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HF Antenna Install  
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Installing a Little Tarheel HF antenna on an 80 series Land Cruiser  

I initially installed a Yaesu FT1802 2m only rig in our 80. It was cheap and easy to install and got us on the air. The 80 became the 'base' while on camping trips and we used 2m HT's to communicate back to the base when on hikes.

Then came the urge to install a more flexible rig and I found myself drawn to the Yaesu FT857D - lots of radio for the buck. An all in one VHF/UHF/6m/HF all mode radio that was compact and reasonably priced. Lots of good reviews on the net and it seemed like the way to go. I kept my eye out until I found it on sale and also discounted. Ordered it along with the full function microphone. The rig came with the separation kit bundled in so I had everything necessary for the install (except the HF antenna).

Since I already had installed the 2m rig before I had an VHF/UHF antenna already in place and ready to go. All that was necessary was to select a HF antenna and install it.

More searching on the web brought the Little Tarheel to my attention. Again excellent reviews for the size of antenna versus performance and durability. So a quick phone call to the folk at Tarheel and the antenna was on its way to me.

The Little Tarheel is a "screwdriver" antenna - a style of antenna that uses a base loading coil that can be adjusted via an internal motor. A simple up/down switch allows the antenna to be raised/lowered as necessary from a remote location. There are fancy automatic tuner controllers that can be interfaced to the rig and the antenna to allow it to be automatically tuned. I have found that it can also be easily tuned by 'ear', see later.


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After welding up a bracket to install in the Kaymar light post the Tarheel was mounted using an off the shelf 3/8" insulated stud mount with coax cable.

The height of the bracket was set to clear the tyre and to allow the top of the screwdriver antenna to just clear the top of the roof line. That allows the whip to be removed and the antenna is then level with the roofline and thus protected.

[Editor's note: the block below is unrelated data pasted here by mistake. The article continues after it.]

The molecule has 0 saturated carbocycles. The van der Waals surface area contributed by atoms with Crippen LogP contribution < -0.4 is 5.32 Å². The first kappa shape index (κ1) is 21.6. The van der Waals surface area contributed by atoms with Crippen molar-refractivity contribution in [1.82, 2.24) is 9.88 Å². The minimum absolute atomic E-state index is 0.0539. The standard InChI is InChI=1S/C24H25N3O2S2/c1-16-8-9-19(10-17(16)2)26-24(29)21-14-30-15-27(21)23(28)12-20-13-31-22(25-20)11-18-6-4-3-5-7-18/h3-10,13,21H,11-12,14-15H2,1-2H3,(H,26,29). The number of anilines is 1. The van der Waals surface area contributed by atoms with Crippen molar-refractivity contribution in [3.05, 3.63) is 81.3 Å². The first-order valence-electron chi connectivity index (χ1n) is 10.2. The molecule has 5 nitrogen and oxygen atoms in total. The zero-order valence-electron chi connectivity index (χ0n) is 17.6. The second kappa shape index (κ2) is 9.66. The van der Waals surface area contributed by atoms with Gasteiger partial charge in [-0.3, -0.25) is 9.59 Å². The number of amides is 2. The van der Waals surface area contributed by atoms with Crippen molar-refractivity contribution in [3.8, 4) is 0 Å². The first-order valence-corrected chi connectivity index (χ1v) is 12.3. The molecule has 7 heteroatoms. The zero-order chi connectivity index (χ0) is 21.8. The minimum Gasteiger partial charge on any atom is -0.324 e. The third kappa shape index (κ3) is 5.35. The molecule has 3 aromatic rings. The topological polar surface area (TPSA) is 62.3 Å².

The whip is easy to install or remove from the antenna housing.

With the screwdriver nearly fully retracted the antenna is resonant in the 6m band. Extending the antenna tunes the antenna to the lower bands.

Of course the question is how to tune/adjust the antenna for the band you are interested in working? See below (end of this webpage).

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A close up picture showing the custom bracket, the coax connection, the base of the Tarheel and the braided ground strapping and finally the control cable for the motor in the screwdriver.

The ferrite core is provided by Tarheel and they recommend installing it as close as possible to the connector to prevent RF from getting into the control cable during transmit.

The braid provides a direct ground connection between the base of the antenna system and the chassis and body of the vehicle.

While a ground is not not 'that' important with a VHF or UHF system, it is of extreme importance in a HF system.

Providing a good RF ground requires careful attention to cleaning metal screw down points of paint to ensure an excellent conducting connection.

I soldered ring connectors at each point where the braid would be bolted to the vehicle body and chassis. The braid terminates at the base of the antenna via a large ring tab.

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The picture to the left shows more detail of the grounding of the braid. This bolt ties the braid to the swing arm and provides a good RF ground connection to the braid and antenna system.

The braid is folded over to make the 90 degree bend and the bend is soldered to keep is flat. The control cable and coax are secured with tiewraps and tiewrap blocks to provide a neat and tidy install.